ARIVACA, ARIZ. — For three days the Border Patrol trucks sat on the horizon, watching the cluster of trailers, outbuildings and a geodesic dome that comprise one humanitarian camp and medical clinic in the desert. Agents patrolled the perimeter, gazing through binoculars, their walkie-talkies sounding throughout the night. On the first day, they set up a checkpoint to stop and search all traffic coming in and out.
Inside, four men’s lives were in peril. They were being treated for heat-related illnesses after crossing the border and walking nearly 20 miles through the mountainous and canyon-sliced desert. All four were from Mexico, ages 19 to 40, and had drunk contaminated water from a cattle tank. They were severely dehydrated. It was unclear whether Border Patrol would provide medical care if they were seized. Though Border Patrol claims it provides necessary treatment, a report published in 2011 by No More Deaths, the group that runs the aid camp, found that 86 percent of migrants in custody who needed medical attention were denied it.
With agents circling the camp, anxiety rose inside. During the night, one patient became so panicked he couldn’t breathe. “It was not an environment where someone could receive good care and heal,” says Catherine Gaffney, a longtime volunteer with No More Deaths, who was present. (Note: This writer also volunteers with the group.)
On the third day, June 15, Border Patrol got its warrant, over the objections of a doctor who insisted that the patients needed at least 24 hours of continued treatment. A helicopter swooped in to hover some 30 feet above the camp, kicking up dust, and a convoy of trucks descended, accompanied by a government film crew. Agents with rifles fanned out.
“We’re not here to arrest any citizens, we’re just here to take the bodies,” one of the agents told the volunteers — using a common, and dehumanizing, Border Patrol term for migrants.
The inhumane treatment of migrants and the intimidation of those providing aid are nothing new. But volunteers say that under Trump, Border Patrol seems emboldened. In another raid on the camp only three weeks before, Border Patrol agents, threatening to obtain a warrant, pressured eight migrants to turn themselves in. During that raid, one of the Border Patrol agents seemed to take a cue directly from Trump’s repeated (and fabricated) assertion about a flood of Mexican rapists.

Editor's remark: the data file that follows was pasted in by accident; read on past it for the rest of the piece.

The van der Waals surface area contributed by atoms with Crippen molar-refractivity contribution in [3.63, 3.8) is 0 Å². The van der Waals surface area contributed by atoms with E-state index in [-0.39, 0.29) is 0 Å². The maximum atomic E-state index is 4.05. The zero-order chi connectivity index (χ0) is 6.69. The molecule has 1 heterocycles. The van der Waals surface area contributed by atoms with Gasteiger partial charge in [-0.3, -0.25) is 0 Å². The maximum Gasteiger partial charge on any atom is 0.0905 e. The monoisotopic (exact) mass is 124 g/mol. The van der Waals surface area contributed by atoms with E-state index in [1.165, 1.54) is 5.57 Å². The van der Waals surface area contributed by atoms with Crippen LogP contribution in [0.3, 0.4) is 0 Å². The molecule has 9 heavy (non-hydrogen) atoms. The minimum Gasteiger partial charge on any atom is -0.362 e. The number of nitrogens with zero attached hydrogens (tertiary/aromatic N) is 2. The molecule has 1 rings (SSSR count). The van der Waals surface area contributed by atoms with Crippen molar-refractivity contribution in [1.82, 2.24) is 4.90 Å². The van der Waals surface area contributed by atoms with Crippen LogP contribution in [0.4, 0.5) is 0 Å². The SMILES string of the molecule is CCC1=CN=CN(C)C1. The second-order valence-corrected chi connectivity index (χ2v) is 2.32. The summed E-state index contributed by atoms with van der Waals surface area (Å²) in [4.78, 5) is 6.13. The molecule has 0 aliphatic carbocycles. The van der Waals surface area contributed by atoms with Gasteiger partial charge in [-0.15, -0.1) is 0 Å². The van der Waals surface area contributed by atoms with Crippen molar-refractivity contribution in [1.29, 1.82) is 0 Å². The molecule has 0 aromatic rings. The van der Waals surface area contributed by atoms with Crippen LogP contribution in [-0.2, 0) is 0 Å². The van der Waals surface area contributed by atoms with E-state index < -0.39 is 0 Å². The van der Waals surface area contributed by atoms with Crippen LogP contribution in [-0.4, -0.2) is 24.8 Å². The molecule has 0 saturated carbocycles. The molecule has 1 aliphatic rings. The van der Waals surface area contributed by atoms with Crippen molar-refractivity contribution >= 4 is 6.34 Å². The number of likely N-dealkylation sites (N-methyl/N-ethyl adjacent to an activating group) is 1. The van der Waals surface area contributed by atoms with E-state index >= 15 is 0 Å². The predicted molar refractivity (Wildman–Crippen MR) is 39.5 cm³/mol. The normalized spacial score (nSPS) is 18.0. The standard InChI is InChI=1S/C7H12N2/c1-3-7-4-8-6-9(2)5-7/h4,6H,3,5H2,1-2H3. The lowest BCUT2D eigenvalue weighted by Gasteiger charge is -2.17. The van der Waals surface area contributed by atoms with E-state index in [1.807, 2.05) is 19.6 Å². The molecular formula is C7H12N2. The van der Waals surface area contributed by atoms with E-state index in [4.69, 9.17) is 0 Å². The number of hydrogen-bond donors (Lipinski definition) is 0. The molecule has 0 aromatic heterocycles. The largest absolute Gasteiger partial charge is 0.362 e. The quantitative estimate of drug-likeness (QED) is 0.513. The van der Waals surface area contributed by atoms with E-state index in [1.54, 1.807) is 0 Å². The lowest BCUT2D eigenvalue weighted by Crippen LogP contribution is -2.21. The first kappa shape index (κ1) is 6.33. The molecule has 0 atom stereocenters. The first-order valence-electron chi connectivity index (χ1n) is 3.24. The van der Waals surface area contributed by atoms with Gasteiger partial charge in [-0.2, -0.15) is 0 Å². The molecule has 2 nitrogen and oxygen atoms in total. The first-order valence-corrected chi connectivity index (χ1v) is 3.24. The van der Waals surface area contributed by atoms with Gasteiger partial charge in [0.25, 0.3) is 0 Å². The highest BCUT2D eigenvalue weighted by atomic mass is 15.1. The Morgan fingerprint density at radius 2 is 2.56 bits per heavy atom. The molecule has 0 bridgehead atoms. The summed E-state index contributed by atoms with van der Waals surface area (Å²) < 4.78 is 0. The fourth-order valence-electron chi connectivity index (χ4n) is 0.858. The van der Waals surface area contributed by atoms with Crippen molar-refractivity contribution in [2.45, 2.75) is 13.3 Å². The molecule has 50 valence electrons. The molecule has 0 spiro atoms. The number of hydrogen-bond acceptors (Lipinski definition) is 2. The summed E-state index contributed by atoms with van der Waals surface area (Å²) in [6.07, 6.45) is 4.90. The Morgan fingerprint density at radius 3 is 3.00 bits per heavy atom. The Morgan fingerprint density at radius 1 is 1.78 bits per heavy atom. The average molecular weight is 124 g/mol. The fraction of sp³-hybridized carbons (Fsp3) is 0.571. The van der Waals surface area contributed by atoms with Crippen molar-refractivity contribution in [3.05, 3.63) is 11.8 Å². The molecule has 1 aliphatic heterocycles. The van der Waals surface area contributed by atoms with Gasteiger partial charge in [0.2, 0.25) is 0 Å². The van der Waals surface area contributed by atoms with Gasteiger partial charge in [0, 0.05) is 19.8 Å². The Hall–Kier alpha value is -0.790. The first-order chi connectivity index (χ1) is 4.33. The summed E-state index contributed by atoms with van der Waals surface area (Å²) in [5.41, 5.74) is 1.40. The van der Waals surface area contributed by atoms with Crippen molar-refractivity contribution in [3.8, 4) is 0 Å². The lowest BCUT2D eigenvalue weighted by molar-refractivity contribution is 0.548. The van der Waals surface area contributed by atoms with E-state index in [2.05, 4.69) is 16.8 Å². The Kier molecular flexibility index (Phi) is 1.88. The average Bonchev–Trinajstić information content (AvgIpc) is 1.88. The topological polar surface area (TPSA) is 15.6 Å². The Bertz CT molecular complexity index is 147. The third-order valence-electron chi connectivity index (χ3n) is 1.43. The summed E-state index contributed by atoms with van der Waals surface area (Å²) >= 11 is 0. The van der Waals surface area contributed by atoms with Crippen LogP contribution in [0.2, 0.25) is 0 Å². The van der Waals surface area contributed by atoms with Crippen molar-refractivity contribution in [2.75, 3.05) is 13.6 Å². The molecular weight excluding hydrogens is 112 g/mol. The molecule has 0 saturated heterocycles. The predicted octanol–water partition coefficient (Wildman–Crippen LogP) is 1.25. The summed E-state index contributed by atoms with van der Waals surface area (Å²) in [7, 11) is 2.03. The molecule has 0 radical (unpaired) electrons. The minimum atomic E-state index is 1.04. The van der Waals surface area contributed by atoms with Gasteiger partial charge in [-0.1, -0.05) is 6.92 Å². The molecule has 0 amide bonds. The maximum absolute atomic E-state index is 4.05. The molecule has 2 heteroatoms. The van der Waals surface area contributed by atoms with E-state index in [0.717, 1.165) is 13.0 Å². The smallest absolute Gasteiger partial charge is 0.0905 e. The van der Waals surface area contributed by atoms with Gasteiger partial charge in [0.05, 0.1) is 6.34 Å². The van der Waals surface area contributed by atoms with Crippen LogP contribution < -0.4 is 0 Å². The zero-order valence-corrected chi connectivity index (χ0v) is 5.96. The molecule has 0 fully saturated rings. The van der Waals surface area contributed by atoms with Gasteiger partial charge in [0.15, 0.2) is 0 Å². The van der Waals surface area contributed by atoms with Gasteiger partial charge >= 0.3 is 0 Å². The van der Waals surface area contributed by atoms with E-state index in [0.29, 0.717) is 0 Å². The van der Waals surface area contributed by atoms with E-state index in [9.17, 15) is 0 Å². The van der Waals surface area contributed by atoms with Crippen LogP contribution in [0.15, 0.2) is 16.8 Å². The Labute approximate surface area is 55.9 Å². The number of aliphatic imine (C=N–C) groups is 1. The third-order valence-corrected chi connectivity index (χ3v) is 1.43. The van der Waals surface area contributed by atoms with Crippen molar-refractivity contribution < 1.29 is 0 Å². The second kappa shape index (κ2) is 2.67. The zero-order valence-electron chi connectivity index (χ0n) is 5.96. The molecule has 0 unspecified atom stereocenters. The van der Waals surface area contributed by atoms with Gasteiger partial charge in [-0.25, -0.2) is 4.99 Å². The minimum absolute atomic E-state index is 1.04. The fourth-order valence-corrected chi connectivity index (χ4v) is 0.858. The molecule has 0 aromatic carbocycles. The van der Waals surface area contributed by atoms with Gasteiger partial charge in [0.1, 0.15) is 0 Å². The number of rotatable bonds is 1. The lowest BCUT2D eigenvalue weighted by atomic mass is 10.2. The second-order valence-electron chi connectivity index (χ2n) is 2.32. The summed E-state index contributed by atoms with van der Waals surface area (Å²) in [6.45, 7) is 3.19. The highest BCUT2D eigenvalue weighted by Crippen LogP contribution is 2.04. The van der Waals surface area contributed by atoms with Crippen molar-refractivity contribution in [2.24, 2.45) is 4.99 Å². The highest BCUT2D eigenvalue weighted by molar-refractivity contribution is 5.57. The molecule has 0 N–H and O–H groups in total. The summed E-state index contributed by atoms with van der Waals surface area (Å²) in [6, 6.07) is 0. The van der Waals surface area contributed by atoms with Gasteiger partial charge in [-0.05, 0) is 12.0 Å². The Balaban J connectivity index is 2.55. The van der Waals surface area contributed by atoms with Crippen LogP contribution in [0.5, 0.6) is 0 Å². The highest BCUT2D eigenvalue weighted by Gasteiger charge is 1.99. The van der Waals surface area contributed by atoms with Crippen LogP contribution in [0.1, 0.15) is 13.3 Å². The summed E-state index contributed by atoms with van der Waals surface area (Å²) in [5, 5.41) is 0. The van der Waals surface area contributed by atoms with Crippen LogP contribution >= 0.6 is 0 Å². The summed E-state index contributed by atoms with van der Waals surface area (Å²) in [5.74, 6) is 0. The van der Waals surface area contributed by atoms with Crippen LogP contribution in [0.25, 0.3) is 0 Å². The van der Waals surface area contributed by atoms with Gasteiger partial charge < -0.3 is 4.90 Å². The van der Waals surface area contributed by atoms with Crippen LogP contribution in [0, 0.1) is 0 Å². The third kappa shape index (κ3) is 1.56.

“I’m just curious if you know what you’re doing,” the agent told a volunteer, according to her notes. “You know that there’s an illegal that raped a 13-year-old and also a 14-year-old, how would you guys feel about that? I mean, are you serious? You know what’s going on here, who you’re helping?”
No More Deaths and Border Patrol had a longstanding verbal agreement that the camp is off-limits. But during the siege, Border Patrol agents told volunteers that they’d tracked the four migrants for miles after they crossed the border, deciding to apprehend them once they’d entered the camp. Volunteers took this as a sign that the camp has become the real target.
Raids on medical camps not only affect the few migrants who are hounded and arrested; they deter future humanitarian efforts and push migrants into ever more remote and dangerous territory. This tactic extends a Border Patrol strategy in use since the 1990s to push migrants away from safe crossing zones, ostensibly to deter them. Decades of continued migration, however, have shown that migrants — whether seeking to reunite with family or fleeing violence, unemployment or grinding poverty — will risk death to cross the border.
In May, No More Deaths volunteers found at least nine sets of human remains. A group leaving water for migrants on the Organ Pipe Cactus National Monument, in southwestern Arizona, found the first, which looked like a tibia. The next day, volunteer Kate Morgan-Olson led a group back to the spot, where they came across a mandible, a sweatshirt and a cross stuck in a rock cairn.
They marked the location with a GPS and continued their search, moving in and out of an arroyo. Soon, says Morgan-Olson, “We couldn’t walk a couple yards without someone saying ‘bone.’ ”
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